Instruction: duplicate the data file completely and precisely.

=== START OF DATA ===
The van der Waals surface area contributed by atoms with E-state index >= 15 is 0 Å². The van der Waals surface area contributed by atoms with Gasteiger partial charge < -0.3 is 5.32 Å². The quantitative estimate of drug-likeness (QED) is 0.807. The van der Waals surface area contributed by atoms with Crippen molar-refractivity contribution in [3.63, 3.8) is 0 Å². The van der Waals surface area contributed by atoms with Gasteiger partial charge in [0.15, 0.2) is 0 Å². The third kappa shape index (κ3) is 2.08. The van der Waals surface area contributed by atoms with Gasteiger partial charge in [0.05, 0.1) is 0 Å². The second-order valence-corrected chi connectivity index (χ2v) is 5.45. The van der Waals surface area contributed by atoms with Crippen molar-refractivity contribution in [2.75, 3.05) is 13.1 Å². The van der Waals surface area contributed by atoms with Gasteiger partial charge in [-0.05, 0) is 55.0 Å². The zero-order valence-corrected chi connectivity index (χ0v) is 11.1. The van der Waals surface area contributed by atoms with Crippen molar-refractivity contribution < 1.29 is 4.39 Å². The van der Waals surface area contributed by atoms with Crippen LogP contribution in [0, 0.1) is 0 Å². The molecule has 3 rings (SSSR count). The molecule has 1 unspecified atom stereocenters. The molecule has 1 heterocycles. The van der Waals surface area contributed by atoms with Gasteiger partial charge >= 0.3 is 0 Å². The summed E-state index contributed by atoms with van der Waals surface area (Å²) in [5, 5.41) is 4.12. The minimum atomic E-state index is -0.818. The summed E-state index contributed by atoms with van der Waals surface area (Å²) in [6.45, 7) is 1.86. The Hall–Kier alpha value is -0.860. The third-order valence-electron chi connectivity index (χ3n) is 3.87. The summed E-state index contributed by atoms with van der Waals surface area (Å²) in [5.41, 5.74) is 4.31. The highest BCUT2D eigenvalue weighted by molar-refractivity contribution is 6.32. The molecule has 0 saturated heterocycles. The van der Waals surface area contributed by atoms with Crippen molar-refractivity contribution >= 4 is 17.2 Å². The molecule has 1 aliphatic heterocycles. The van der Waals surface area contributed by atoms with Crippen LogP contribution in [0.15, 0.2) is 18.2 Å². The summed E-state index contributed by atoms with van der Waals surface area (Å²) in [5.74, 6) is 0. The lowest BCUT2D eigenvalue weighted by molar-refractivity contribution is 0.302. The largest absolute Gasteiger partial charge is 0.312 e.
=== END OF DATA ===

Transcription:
The van der Waals surface area contributed by atoms with E-state index >= 15 is 0 Å². The van der Waals surface area contributed by atoms with Gasteiger partial charge < -0.3 is 5.32 Å². The quantitative estimate of drug-likeness (QED) is 0.807. The van der Waals surface area contributed by atoms with Crippen molar-refractivity contribution in [3.63, 3.8) is 0 Å². The van der Waals surface area contributed by atoms with Gasteiger partial charge in [0.15, 0.2) is 0 Å². The third kappa shape index (κ3) is 2.08. The van der Waals surface area contributed by atoms with Gasteiger partial charge in [0.05, 0.1) is 0 Å². The second-order valence-corrected chi connectivity index (χ2v) is 5.45. The van der Waals surface area contributed by atoms with Crippen molar-refractivity contribution in [2.75, 3.05) is 13.1 Å². The van der Waals surface area contributed by atoms with Gasteiger partial charge in [-0.05, 0) is 55.0 Å². The zero-order valence-corrected chi connectivity index (χ0v) is 11.1. The van der Waals surface area contributed by atoms with Crippen molar-refractivity contribution < 1.29 is 4.39 Å². The van der Waals surface area contributed by atoms with Crippen LogP contribution in [0, 0.1) is 0 Å². The molecule has 3 rings (SSSR count). The molecule has 1 unspecified atom stereocenters. The molecule has 1 heterocycles. The van der Waals surface area contributed by atoms with Gasteiger partial charge >= 0.3 is 0 Å². The summed E-state index contributed by atoms with van der Waals surface area (Å²) in [5, 5.41) is 4.12. The minimum atomic E-state index is -0.818. The summed E-state index contributed by atoms with van der Waals surface area (Å²) in [6.45, 7) is 1.86. The Hall–Kier alpha value is -0.860. The third-order valence-electron chi connectivity index (χ3n) is 3.87. The summed E-state index contributed by atoms with van der Waals surface area (Å²) in [5.41, 5.74) is 4.31. The highest BCUT2D eigenvalue weighted by molar-refractivity contribution is 6.32. The molecule has 0 saturated heterocycles. The van der Waals surface area contributed by atoms with Crippen molar-refractivity contribution >= 4 is 17.2 Å². The molecule has 1 aliphatic heterocycles. The van der Waals surface area contributed by atoms with Crippen LogP contribution in [0.15, 0.2) is 18.2 Å². The summed E-state index contributed by atoms with van der Waals surface area (Å²) in [5.74, 6) is 0. The lowest BCUT2D eigenvalue weighted by molar-refractivity contribution is 0.302. The largest absolute Gasteiger partial charge is 0.312 e.